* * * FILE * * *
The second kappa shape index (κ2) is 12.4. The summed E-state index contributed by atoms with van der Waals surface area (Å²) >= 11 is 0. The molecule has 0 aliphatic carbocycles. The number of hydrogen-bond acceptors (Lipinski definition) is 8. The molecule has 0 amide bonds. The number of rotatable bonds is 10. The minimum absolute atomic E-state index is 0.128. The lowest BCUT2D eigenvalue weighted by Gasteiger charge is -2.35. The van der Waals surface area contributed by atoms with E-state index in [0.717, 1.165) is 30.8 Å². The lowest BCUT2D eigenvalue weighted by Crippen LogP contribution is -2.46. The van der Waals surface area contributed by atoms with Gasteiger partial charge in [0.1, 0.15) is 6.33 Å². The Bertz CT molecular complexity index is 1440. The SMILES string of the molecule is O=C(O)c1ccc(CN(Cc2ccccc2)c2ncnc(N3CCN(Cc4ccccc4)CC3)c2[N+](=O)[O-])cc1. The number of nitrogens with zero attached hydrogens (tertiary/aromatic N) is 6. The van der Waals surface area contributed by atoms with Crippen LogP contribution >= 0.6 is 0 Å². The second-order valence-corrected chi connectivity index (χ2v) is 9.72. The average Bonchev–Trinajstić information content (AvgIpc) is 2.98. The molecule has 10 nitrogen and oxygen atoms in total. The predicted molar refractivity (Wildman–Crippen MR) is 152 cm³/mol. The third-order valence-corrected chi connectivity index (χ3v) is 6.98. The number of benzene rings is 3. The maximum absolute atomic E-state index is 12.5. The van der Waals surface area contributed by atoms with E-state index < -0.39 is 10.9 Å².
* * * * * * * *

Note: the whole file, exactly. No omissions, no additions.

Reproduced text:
The second kappa shape index (κ2) is 12.4. The summed E-state index contributed by atoms with van der Waals surface area (Å²) >= 11 is 0. The molecule has 0 aliphatic carbocycles. The number of hydrogen-bond acceptors (Lipinski definition) is 8. The molecule has 0 amide bonds. The number of rotatable bonds is 10. The minimum absolute atomic E-state index is 0.128. The lowest BCUT2D eigenvalue weighted by Gasteiger charge is -2.35. The van der Waals surface area contributed by atoms with E-state index in [0.717, 1.165) is 30.8 Å². The lowest BCUT2D eigenvalue weighted by Crippen LogP contribution is -2.46. The van der Waals surface area contributed by atoms with Gasteiger partial charge in [0.1, 0.15) is 6.33 Å². The Bertz CT molecular complexity index is 1440. The SMILES string of the molecule is O=C(O)c1ccc(CN(Cc2ccccc2)c2ncnc(N3CCN(Cc4ccccc4)CC3)c2[N+](=O)[O-])cc1. The number of nitrogens with zero attached hydrogens (tertiary/aromatic N) is 6. The van der Waals surface area contributed by atoms with Crippen LogP contribution >= 0.6 is 0 Å². The second-order valence-corrected chi connectivity index (χ2v) is 9.72. The average Bonchev–Trinajstić information content (AvgIpc) is 2.98. The molecule has 10 nitrogen and oxygen atoms in total. The predicted molar refractivity (Wildman–Crippen MR) is 152 cm³/mol. The third-order valence-corrected chi connectivity index (χ3v) is 6.98. The number of benzene rings is 3. The maximum absolute atomic E-state index is 12.5. The van der Waals surface area contributed by atoms with E-state index < -0.39 is 10.9 Å².